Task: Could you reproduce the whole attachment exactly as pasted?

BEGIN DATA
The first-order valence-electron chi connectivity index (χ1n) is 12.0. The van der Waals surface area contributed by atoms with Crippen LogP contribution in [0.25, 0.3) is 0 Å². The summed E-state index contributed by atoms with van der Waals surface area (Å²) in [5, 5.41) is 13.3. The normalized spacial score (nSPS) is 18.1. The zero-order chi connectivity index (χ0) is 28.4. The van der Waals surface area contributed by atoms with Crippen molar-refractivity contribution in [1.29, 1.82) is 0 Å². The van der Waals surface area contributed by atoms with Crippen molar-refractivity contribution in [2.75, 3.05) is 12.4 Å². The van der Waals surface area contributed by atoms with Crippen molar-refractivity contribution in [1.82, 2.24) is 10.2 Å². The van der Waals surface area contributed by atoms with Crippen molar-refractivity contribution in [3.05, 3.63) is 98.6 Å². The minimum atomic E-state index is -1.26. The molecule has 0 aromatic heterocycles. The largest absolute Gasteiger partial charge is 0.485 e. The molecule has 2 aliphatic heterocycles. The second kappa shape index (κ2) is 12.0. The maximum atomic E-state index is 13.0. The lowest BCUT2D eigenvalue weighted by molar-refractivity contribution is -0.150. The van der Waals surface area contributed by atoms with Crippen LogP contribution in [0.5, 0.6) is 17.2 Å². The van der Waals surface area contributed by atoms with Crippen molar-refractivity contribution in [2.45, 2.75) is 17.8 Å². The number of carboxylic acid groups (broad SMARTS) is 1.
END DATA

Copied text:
The first-order valence-electron chi connectivity index (χ1n) is 12.0. The van der Waals surface area contributed by atoms with Crippen LogP contribution in [0.25, 0.3) is 0 Å². The summed E-state index contributed by atoms with van der Waals surface area (Å²) in [5, 5.41) is 13.3. The normalized spacial score (nSPS) is 18.1. The zero-order chi connectivity index (χ0) is 28.4. The van der Waals surface area contributed by atoms with Crippen molar-refractivity contribution in [1.29, 1.82) is 0 Å². The van der Waals surface area contributed by atoms with Crippen molar-refractivity contribution in [2.75, 3.05) is 12.4 Å². The van der Waals surface area contributed by atoms with Crippen molar-refractivity contribution in [1.82, 2.24) is 10.2 Å². The van der Waals surface area contributed by atoms with Crippen molar-refractivity contribution in [3.05, 3.63) is 98.6 Å². The minimum atomic E-state index is -1.26. The molecule has 0 aromatic heterocycles. The largest absolute Gasteiger partial charge is 0.485 e. The molecule has 2 aliphatic heterocycles. The second kappa shape index (κ2) is 12.0. The maximum atomic E-state index is 13.0. The lowest BCUT2D eigenvalue weighted by molar-refractivity contribution is -0.150. The van der Waals surface area contributed by atoms with Crippen LogP contribution in [0.5, 0.6) is 17.2 Å². The van der Waals surface area contributed by atoms with Crippen molar-refractivity contribution in [2.45, 2.75) is 17.8 Å². The number of carboxylic acid groups (broad SMARTS) is 1.